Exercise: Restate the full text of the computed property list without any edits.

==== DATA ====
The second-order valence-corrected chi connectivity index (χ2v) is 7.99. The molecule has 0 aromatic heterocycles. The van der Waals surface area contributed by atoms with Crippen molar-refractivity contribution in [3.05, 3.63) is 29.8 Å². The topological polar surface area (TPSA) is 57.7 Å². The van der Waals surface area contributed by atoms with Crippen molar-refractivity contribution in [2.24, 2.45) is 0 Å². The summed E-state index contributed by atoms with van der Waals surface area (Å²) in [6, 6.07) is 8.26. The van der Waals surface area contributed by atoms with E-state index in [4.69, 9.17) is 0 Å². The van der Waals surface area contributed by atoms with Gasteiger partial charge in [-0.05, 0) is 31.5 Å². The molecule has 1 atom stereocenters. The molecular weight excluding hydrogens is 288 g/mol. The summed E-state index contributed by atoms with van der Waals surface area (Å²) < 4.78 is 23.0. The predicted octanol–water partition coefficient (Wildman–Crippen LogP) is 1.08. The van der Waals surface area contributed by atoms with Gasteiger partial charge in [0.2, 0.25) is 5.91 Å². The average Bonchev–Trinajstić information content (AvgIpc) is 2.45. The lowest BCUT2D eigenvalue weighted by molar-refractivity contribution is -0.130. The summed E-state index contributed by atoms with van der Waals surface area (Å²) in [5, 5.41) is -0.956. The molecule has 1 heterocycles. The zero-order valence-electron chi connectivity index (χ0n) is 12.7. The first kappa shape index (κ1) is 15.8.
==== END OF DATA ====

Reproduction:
The second-order valence-corrected chi connectivity index (χ2v) is 7.99. The molecule has 0 aromatic heterocycles. The van der Waals surface area contributed by atoms with Crippen molar-refractivity contribution in [3.05, 3.63) is 29.8 Å². The topological polar surface area (TPSA) is 57.7 Å². The van der Waals surface area contributed by atoms with Crippen molar-refractivity contribution in [2.24, 2.45) is 0 Å². The summed E-state index contributed by atoms with van der Waals surface area (Å²) in [6, 6.07) is 8.26. The van der Waals surface area contributed by atoms with E-state index in [4.69, 9.17) is 0 Å². The van der Waals surface area contributed by atoms with Gasteiger partial charge in [-0.05, 0) is 31.5 Å². The molecule has 1 atom stereocenters. The molecular weight excluding hydrogens is 288 g/mol. The summed E-state index contributed by atoms with van der Waals surface area (Å²) < 4.78 is 23.0. The predicted octanol–water partition coefficient (Wildman–Crippen LogP) is 1.08. The van der Waals surface area contributed by atoms with Gasteiger partial charge in [0.2, 0.25) is 5.91 Å². The average Bonchev–Trinajstić information content (AvgIpc) is 2.45. The lowest BCUT2D eigenvalue weighted by molar-refractivity contribution is -0.130. The summed E-state index contributed by atoms with van der Waals surface area (Å²) in [5, 5.41) is -0.956. The molecule has 1 heterocycles. The zero-order valence-electron chi connectivity index (χ0n) is 12.7. The first kappa shape index (κ1) is 15.8.